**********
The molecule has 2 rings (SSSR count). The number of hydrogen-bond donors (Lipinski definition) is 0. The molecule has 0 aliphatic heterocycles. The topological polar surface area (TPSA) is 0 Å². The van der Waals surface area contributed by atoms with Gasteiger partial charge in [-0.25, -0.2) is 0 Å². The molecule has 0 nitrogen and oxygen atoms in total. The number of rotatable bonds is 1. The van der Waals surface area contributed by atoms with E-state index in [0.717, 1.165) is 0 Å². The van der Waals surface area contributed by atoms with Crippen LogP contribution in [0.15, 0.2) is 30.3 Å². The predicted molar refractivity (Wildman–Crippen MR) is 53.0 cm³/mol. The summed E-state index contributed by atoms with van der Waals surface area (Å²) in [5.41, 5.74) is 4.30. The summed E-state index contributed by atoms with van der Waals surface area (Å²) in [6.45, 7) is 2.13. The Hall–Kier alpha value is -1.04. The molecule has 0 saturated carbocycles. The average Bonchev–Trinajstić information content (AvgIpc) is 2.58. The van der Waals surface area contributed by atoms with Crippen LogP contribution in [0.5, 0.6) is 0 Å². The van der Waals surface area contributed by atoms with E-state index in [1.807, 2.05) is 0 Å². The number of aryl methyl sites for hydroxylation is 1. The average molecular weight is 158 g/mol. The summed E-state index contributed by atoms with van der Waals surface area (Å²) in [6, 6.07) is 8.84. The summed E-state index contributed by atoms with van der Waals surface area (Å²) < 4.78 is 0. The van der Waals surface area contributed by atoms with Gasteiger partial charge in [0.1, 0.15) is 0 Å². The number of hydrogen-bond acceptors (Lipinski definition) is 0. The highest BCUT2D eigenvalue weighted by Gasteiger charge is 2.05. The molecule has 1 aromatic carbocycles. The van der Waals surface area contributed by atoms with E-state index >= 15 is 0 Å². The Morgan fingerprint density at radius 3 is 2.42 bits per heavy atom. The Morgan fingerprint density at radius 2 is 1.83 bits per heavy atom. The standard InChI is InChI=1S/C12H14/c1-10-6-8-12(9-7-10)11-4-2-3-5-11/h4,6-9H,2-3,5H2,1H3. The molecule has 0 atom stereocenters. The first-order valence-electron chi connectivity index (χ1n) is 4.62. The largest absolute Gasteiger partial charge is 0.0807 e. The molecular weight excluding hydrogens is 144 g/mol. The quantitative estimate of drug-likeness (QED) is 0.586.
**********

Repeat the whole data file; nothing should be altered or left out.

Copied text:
The molecule has 2 rings (SSSR count). The number of hydrogen-bond donors (Lipinski definition) is 0. The molecule has 0 aliphatic heterocycles. The topological polar surface area (TPSA) is 0 Å². The van der Waals surface area contributed by atoms with Gasteiger partial charge in [-0.25, -0.2) is 0 Å². The molecule has 0 nitrogen and oxygen atoms in total. The number of rotatable bonds is 1. The van der Waals surface area contributed by atoms with E-state index in [0.717, 1.165) is 0 Å². The van der Waals surface area contributed by atoms with Crippen LogP contribution in [0.15, 0.2) is 30.3 Å². The predicted molar refractivity (Wildman–Crippen MR) is 53.0 cm³/mol. The summed E-state index contributed by atoms with van der Waals surface area (Å²) in [5.41, 5.74) is 4.30. The summed E-state index contributed by atoms with van der Waals surface area (Å²) in [6.45, 7) is 2.13. The Hall–Kier alpha value is -1.04. The molecule has 0 saturated carbocycles. The average Bonchev–Trinajstić information content (AvgIpc) is 2.58. The van der Waals surface area contributed by atoms with Crippen LogP contribution in [0.5, 0.6) is 0 Å². The van der Waals surface area contributed by atoms with E-state index in [1.807, 2.05) is 0 Å². The number of aryl methyl sites for hydroxylation is 1. The average molecular weight is 158 g/mol. The summed E-state index contributed by atoms with van der Waals surface area (Å²) in [6, 6.07) is 8.84. The summed E-state index contributed by atoms with van der Waals surface area (Å²) < 4.78 is 0. The van der Waals surface area contributed by atoms with Gasteiger partial charge in [0.1, 0.15) is 0 Å². The number of hydrogen-bond acceptors (Lipinski definition) is 0. The highest BCUT2D eigenvalue weighted by Gasteiger charge is 2.05. The molecule has 1 aromatic carbocycles. The van der Waals surface area contributed by atoms with E-state index >= 15 is 0 Å². The Morgan fingerprint density at radius 3 is 2.42 bits per heavy atom. The Morgan fingerprint density at radius 2 is 1.83 bits per heavy atom. The standard InChI is InChI=1S/C12H14/c1-10-6-8-12(9-7-10)11-4-2-3-5-11/h4,6-9H,2-3,5H2,1H3. The molecule has 0 atom stereocenters. The first-order valence-electron chi connectivity index (χ1n) is 4.62. The largest absolute Gasteiger partial charge is 0.0807 e. The molecular weight excluding hydrogens is 144 g/mol. The quantitative estimate of drug-likeness (QED) is 0.586.